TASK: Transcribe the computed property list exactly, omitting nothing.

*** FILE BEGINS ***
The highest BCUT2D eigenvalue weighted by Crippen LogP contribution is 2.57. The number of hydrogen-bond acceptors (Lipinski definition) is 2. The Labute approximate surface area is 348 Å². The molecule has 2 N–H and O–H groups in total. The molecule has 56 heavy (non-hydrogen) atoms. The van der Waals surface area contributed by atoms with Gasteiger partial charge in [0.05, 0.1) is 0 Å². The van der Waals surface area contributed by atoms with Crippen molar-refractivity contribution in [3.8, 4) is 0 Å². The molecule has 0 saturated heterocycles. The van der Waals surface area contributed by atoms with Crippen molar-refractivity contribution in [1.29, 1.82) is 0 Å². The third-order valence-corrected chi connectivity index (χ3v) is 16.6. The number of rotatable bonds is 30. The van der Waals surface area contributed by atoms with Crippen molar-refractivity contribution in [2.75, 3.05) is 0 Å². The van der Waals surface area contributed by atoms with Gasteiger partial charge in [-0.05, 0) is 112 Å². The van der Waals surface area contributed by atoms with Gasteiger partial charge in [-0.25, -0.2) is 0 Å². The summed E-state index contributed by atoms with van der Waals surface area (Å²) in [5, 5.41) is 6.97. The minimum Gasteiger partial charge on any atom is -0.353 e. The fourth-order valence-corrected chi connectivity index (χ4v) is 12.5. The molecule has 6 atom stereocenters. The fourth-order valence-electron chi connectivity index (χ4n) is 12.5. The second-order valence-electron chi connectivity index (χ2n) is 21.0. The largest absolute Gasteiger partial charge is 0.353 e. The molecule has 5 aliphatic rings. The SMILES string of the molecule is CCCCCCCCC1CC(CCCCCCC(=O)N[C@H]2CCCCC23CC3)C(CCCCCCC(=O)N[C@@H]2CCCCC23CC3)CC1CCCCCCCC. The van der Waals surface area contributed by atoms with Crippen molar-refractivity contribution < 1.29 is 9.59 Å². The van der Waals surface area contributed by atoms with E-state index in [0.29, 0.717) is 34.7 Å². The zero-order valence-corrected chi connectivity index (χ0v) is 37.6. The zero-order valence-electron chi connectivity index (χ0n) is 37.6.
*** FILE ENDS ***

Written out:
The highest BCUT2D eigenvalue weighted by Crippen LogP contribution is 2.57. The number of hydrogen-bond acceptors (Lipinski definition) is 2. The Labute approximate surface area is 348 Å². The molecule has 2 N–H and O–H groups in total. The molecule has 56 heavy (non-hydrogen) atoms. The van der Waals surface area contributed by atoms with Gasteiger partial charge in [0.05, 0.1) is 0 Å². The van der Waals surface area contributed by atoms with Crippen molar-refractivity contribution in [3.8, 4) is 0 Å². The molecule has 0 saturated heterocycles. The van der Waals surface area contributed by atoms with Crippen molar-refractivity contribution in [1.29, 1.82) is 0 Å². The third-order valence-corrected chi connectivity index (χ3v) is 16.6. The number of rotatable bonds is 30. The van der Waals surface area contributed by atoms with Crippen molar-refractivity contribution in [2.75, 3.05) is 0 Å². The van der Waals surface area contributed by atoms with Gasteiger partial charge in [-0.05, 0) is 112 Å². The van der Waals surface area contributed by atoms with Gasteiger partial charge in [-0.25, -0.2) is 0 Å². The summed E-state index contributed by atoms with van der Waals surface area (Å²) in [5, 5.41) is 6.97. The minimum Gasteiger partial charge on any atom is -0.353 e. The fourth-order valence-corrected chi connectivity index (χ4v) is 12.5. The molecule has 6 atom stereocenters. The fourth-order valence-electron chi connectivity index (χ4n) is 12.5. The second-order valence-electron chi connectivity index (χ2n) is 21.0. The largest absolute Gasteiger partial charge is 0.353 e. The molecule has 5 aliphatic rings. The SMILES string of the molecule is CCCCCCCCC1CC(CCCCCCC(=O)N[C@H]2CCCCC23CC3)C(CCCCCCC(=O)N[C@@H]2CCCCC23CC3)CC1CCCCCCCC. The van der Waals surface area contributed by atoms with Crippen molar-refractivity contribution < 1.29 is 9.59 Å². The van der Waals surface area contributed by atoms with E-state index in [0.29, 0.717) is 34.7 Å². The zero-order valence-corrected chi connectivity index (χ0v) is 37.6. The zero-order valence-electron chi connectivity index (χ0n) is 37.6.